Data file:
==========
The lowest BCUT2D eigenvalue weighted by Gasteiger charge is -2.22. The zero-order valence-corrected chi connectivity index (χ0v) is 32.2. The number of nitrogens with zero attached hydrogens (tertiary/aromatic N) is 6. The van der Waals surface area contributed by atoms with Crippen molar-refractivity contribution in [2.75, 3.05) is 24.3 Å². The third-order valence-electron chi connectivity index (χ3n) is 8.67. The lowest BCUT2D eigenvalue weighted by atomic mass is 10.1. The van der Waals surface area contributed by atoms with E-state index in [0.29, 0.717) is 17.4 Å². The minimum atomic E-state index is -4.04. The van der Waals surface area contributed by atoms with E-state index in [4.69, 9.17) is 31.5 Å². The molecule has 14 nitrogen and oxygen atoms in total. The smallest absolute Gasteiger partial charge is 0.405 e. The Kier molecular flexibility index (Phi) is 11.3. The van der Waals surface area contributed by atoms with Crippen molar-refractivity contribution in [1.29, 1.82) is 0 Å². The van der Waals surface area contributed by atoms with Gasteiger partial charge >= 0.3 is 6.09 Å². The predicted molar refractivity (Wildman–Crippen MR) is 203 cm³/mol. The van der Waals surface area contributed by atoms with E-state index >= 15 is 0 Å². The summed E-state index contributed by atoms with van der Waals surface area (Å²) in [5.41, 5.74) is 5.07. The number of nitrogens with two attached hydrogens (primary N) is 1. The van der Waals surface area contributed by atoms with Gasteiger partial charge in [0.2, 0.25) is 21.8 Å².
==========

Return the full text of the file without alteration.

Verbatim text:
The lowest BCUT2D eigenvalue weighted by Gasteiger charge is -2.22. The zero-order valence-corrected chi connectivity index (χ0v) is 32.2. The number of nitrogens with zero attached hydrogens (tertiary/aromatic N) is 6. The van der Waals surface area contributed by atoms with Crippen molar-refractivity contribution in [2.75, 3.05) is 24.3 Å². The third-order valence-electron chi connectivity index (χ3n) is 8.67. The lowest BCUT2D eigenvalue weighted by atomic mass is 10.1. The van der Waals surface area contributed by atoms with E-state index in [0.29, 0.717) is 17.4 Å². The minimum atomic E-state index is -4.04. The van der Waals surface area contributed by atoms with E-state index in [4.69, 9.17) is 31.5 Å². The molecule has 14 nitrogen and oxygen atoms in total. The smallest absolute Gasteiger partial charge is 0.405 e. The Kier molecular flexibility index (Phi) is 11.3. The van der Waals surface area contributed by atoms with Crippen molar-refractivity contribution in [1.29, 1.82) is 0 Å². The van der Waals surface area contributed by atoms with Gasteiger partial charge >= 0.3 is 6.09 Å². The predicted molar refractivity (Wildman–Crippen MR) is 203 cm³/mol. The van der Waals surface area contributed by atoms with E-state index >= 15 is 0 Å². The summed E-state index contributed by atoms with van der Waals surface area (Å²) in [5.41, 5.74) is 5.07. The number of nitrogens with two attached hydrogens (primary N) is 1. The van der Waals surface area contributed by atoms with Gasteiger partial charge in [0.2, 0.25) is 21.8 Å².